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McMahon discusses central role of stem cell biology in medicine of the future

Andrew McMahon is a Provost Professor and inaugural holder of the W.M. Keck Professorship of Stem Cell Biology and Regenerative Medicine at USC. (Photo/Philip Channing)

USC scored a major coup when it brought scientist Andrew McMahon to the Keck School of Medicine of USC from Harvard University, where he had served for almost two decades as a star research biologist, and more recently as a professor in the Department of Stem Cell and Regenerative Biology and the Department of Molecular and Cellular Biology, as well as principal faculty member in the Harvard Stem Cell Institute.

Indeed, McMahon’s arrival at USC on July 1 was perceived to be so potentially transformative for the university and state’s regenerative medicine and biology communities that the California Institute for Regenerative Medicine presented him with a prestigious Research Leadership Award worth $5.7 million to foster his recruitment.

Now a Provost Professor and inaugural holder of the W.M. Keck Professorship of Stem Cell Biology and Regenerative Medicine at USC, McMahon has quickly lived up to his reputation as a scholar, administrator and mentor. His lab includes a team of accomplished researchers brought in tow from Harvard. Within months of his brief tenure, he published three articles in peer-reviewed journals, two in key areas of his research.

McMahon’s charge at USC is, in fact, broad: In addition to conducting research and leading USC’s regenerative medicine and biology efforts, he will recruit a new generation of top scientists to USC and teach undergraduate and graduate students. Appropriately, he also holds an appointment in the Department of Biological Sciences in the USC Dornsife College of Letters, Arts and Sciences, serves as chair of the newly created Department of Stem Cell Biology and Regenerative Medicine at the Keck School, and directs the Eli and Edythe Broad Center for Regenerative Medicine and Stem Cell Research at USC.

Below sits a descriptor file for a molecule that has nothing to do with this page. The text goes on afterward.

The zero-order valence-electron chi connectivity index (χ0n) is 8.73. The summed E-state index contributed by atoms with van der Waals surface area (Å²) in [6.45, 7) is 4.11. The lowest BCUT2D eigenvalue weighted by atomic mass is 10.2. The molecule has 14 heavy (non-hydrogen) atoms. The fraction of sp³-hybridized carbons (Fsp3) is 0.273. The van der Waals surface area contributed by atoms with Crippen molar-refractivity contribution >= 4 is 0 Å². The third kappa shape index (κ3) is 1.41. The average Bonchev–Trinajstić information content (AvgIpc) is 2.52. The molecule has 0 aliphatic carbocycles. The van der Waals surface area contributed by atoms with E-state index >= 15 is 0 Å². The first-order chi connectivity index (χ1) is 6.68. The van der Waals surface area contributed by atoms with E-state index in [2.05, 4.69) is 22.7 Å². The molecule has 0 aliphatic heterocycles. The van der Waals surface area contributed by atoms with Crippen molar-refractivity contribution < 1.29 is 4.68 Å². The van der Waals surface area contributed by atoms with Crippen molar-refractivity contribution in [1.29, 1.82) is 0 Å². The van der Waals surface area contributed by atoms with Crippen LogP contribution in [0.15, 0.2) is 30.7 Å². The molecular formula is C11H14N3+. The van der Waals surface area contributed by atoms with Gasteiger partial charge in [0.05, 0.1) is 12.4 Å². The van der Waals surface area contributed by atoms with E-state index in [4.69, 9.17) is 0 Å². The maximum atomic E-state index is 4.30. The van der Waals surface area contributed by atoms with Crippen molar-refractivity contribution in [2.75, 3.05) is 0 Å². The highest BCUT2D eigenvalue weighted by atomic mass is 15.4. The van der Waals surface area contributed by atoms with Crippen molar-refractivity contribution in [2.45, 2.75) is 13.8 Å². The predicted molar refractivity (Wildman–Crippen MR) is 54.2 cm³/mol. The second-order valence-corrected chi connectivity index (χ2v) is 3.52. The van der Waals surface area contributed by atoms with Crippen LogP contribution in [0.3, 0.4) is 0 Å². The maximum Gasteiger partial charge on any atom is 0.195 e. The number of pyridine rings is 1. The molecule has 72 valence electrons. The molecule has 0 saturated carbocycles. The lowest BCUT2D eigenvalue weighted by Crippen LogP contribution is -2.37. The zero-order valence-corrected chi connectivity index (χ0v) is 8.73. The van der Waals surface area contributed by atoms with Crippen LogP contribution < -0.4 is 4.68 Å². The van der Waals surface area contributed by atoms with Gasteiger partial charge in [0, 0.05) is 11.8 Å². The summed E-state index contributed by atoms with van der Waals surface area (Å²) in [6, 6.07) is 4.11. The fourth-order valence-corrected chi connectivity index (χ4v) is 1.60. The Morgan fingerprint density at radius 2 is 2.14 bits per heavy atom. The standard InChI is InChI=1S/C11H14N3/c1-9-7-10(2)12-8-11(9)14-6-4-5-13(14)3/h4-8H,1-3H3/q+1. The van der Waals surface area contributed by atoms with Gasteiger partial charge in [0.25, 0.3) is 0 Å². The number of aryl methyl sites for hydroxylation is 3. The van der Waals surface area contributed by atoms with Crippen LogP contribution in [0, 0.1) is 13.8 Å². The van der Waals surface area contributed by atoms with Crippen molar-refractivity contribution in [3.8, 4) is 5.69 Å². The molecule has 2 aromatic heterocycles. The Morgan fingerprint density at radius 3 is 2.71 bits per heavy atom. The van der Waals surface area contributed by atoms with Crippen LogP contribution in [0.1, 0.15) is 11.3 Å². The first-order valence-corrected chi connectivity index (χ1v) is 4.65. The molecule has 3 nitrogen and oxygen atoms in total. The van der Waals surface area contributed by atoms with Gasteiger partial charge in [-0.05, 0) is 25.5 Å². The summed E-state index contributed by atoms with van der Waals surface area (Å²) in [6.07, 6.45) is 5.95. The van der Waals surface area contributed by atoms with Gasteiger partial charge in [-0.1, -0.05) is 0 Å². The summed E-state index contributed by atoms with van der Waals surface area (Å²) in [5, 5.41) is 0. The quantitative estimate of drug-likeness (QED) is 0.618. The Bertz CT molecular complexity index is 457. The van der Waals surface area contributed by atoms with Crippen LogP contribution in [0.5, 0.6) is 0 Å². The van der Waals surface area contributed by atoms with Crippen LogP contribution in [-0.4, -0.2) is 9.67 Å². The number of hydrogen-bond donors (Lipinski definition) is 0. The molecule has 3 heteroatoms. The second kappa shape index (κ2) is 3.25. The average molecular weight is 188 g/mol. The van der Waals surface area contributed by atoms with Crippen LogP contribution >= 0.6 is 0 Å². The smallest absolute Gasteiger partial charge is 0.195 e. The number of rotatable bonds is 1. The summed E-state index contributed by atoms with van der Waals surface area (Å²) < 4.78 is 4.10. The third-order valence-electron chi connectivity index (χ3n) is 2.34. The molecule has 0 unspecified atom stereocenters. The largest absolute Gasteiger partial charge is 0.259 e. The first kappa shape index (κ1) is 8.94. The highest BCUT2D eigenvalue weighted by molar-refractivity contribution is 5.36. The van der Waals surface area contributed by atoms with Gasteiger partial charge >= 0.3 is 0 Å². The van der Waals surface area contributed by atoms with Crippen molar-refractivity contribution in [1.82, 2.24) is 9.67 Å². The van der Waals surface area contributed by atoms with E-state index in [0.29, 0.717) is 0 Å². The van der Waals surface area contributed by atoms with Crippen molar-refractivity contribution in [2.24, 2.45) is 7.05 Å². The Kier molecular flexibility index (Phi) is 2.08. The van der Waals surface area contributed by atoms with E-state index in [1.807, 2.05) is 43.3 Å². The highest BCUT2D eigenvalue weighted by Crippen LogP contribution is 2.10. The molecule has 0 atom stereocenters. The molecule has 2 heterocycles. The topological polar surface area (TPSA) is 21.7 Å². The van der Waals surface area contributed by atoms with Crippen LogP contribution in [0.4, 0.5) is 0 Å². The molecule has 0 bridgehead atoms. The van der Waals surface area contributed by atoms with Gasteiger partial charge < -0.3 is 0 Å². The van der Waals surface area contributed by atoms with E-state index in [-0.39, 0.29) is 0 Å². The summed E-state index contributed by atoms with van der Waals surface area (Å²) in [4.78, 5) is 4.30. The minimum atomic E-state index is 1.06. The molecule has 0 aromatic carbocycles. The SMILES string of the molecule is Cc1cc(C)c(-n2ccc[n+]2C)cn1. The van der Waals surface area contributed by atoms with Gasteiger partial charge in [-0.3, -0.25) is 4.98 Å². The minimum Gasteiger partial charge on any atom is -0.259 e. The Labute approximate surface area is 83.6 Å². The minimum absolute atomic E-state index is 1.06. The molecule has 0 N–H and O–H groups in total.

McMahon received his bachelor’s degree from St. Peter’s College of the University of Oxford, and his PhD from University College in London. He subsequently worked as a postdoctoral fellow at the California Institute of Technology.

At a recent meeting of the Keck School Board of Overseers, McMahon spoke with Dean Carmen A. Puliafito about the future of stem cell research and medicine.

Puliafito: You were at Harvard for 19 years in the Department of Cellular and Molecular Biology, and for a while, you were the chair. You were there when Harvard organized its stem cell program. Could you talk a little bit about Harvard’s approach in setting this up?

McMahon: The person who was instrumental in setting this up was my good friend and colleague Doug Melton, the person who recruited me to Harvard. We were talking in 2005, and it was Doug’s idea that people hadn’t really thought or acted enough on the properties of stem cells and the potential of stem cells. By harnessing all the things that were going on across Harvard, this could be a rapid, highly visible and fun new initiative.

Whereas many other places about the same time thought this was a good idea, they waited until they physically could construct a building where they could house people and say that this was a stem cell center. What Harvard did that was very savvy was to say, we’ve got all these people working on things; they don’t need a building. Let’s get them to collaborate and interact and do things that they’re not currently doing. It takes time for that to happen, but it’s happened very effectively.

CP: Why did you decide to come to USC?

AM: I came because I felt like there were great opportunities to apply much of what I’d learned at Harvard to a place where I felt it would have potentially more impact.